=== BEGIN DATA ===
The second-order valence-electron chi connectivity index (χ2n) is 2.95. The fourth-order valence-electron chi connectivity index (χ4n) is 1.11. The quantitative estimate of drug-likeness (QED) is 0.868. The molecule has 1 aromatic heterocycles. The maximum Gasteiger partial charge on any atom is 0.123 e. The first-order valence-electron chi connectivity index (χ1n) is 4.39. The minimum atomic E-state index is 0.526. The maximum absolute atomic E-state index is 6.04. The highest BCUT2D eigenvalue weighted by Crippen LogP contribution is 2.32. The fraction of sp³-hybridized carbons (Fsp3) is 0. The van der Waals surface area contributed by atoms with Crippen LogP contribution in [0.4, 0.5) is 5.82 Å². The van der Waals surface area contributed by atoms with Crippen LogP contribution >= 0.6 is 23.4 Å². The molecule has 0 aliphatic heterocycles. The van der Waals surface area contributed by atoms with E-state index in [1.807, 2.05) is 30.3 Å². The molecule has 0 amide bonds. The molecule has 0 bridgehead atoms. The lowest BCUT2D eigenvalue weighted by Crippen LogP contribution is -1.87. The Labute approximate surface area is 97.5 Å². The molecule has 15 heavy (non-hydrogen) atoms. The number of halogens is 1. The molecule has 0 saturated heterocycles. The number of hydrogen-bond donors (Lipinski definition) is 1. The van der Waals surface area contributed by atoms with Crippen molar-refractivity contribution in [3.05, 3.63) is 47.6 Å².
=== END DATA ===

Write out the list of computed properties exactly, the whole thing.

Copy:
The second-order valence-electron chi connectivity index (χ2n) is 2.95. The fourth-order valence-electron chi connectivity index (χ4n) is 1.11. The quantitative estimate of drug-likeness (QED) is 0.868. The molecule has 1 aromatic heterocycles. The maximum Gasteiger partial charge on any atom is 0.123 e. The first-order valence-electron chi connectivity index (χ1n) is 4.39. The minimum atomic E-state index is 0.526. The maximum absolute atomic E-state index is 6.04. The highest BCUT2D eigenvalue weighted by Crippen LogP contribution is 2.32. The fraction of sp³-hybridized carbons (Fsp3) is 0. The van der Waals surface area contributed by atoms with Crippen LogP contribution in [0.4, 0.5) is 5.82 Å². The van der Waals surface area contributed by atoms with Crippen LogP contribution >= 0.6 is 23.4 Å². The molecule has 0 aliphatic heterocycles. The van der Waals surface area contributed by atoms with E-state index in [1.807, 2.05) is 30.3 Å². The molecule has 0 amide bonds. The molecule has 0 bridgehead atoms. The lowest BCUT2D eigenvalue weighted by Crippen LogP contribution is -1.87. The Labute approximate surface area is 97.5 Å². The molecule has 15 heavy (non-hydrogen) atoms. The number of halogens is 1. The molecule has 0 saturated heterocycles. The number of hydrogen-bond donors (Lipinski definition) is 1. The van der Waals surface area contributed by atoms with Crippen molar-refractivity contribution in [3.05, 3.63) is 47.6 Å².